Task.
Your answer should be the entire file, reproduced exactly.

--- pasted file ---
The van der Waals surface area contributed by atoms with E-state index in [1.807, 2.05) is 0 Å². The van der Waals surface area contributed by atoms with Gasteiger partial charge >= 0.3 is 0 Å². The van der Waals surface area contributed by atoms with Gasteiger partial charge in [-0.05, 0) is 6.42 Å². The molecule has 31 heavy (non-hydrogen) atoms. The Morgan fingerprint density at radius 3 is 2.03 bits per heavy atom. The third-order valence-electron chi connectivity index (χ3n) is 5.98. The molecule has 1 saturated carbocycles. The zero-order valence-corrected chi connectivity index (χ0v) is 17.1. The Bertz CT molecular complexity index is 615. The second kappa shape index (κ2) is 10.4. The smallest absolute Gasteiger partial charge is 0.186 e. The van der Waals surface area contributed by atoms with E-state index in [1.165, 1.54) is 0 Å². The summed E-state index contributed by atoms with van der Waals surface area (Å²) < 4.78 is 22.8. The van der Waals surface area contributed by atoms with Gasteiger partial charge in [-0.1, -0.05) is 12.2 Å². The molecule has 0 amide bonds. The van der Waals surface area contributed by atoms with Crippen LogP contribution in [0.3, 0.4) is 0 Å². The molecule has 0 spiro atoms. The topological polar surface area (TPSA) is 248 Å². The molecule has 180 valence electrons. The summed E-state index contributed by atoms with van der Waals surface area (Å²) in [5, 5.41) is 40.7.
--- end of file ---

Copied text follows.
The van der Waals surface area contributed by atoms with E-state index in [1.807, 2.05) is 0 Å². The van der Waals surface area contributed by atoms with Gasteiger partial charge >= 0.3 is 0 Å². The van der Waals surface area contributed by atoms with Gasteiger partial charge in [-0.05, 0) is 6.42 Å². The molecule has 31 heavy (non-hydrogen) atoms. The Morgan fingerprint density at radius 3 is 2.03 bits per heavy atom. The third-order valence-electron chi connectivity index (χ3n) is 5.98. The molecule has 1 saturated carbocycles. The zero-order valence-corrected chi connectivity index (χ0v) is 17.1. The Bertz CT molecular complexity index is 615. The second kappa shape index (κ2) is 10.4. The smallest absolute Gasteiger partial charge is 0.186 e. The van der Waals surface area contributed by atoms with E-state index in [1.165, 1.54) is 0 Å². The summed E-state index contributed by atoms with van der Waals surface area (Å²) < 4.78 is 22.8. The van der Waals surface area contributed by atoms with Gasteiger partial charge in [-0.1, -0.05) is 12.2 Å². The molecule has 0 amide bonds. The van der Waals surface area contributed by atoms with Crippen LogP contribution in [0.3, 0.4) is 0 Å². The molecule has 0 spiro atoms. The topological polar surface area (TPSA) is 248 Å². The molecule has 180 valence electrons. The summed E-state index contributed by atoms with van der Waals surface area (Å²) in [5, 5.41) is 40.7.